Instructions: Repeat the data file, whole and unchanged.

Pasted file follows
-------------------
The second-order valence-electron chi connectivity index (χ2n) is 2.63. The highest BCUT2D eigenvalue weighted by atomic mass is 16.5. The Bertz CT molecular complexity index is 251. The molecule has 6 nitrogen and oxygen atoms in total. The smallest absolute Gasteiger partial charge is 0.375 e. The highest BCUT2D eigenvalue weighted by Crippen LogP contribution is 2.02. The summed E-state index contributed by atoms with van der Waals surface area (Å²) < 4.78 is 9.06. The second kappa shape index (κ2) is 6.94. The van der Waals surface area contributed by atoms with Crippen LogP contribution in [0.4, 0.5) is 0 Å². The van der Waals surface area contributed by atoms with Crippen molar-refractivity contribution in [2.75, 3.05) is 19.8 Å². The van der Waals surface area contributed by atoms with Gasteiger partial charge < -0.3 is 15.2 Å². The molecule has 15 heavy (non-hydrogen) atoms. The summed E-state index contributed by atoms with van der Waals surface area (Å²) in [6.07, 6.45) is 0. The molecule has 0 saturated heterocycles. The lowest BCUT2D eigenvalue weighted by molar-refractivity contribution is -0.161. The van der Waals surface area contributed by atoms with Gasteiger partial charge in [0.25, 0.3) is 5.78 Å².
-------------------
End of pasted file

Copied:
The second-order valence-electron chi connectivity index (χ2n) is 2.63. The highest BCUT2D eigenvalue weighted by atomic mass is 16.5. The Bertz CT molecular complexity index is 251. The molecule has 6 nitrogen and oxygen atoms in total. The smallest absolute Gasteiger partial charge is 0.375 e. The highest BCUT2D eigenvalue weighted by Crippen LogP contribution is 2.02. The summed E-state index contributed by atoms with van der Waals surface area (Å²) < 4.78 is 9.06. The second kappa shape index (κ2) is 6.94. The van der Waals surface area contributed by atoms with Crippen LogP contribution in [0.4, 0.5) is 0 Å². The van der Waals surface area contributed by atoms with Crippen molar-refractivity contribution in [2.75, 3.05) is 19.8 Å². The van der Waals surface area contributed by atoms with Gasteiger partial charge < -0.3 is 15.2 Å². The molecule has 15 heavy (non-hydrogen) atoms. The summed E-state index contributed by atoms with van der Waals surface area (Å²) in [6.07, 6.45) is 0. The molecule has 0 saturated heterocycles. The lowest BCUT2D eigenvalue weighted by molar-refractivity contribution is -0.161. The van der Waals surface area contributed by atoms with Gasteiger partial charge in [0.25, 0.3) is 5.78 Å².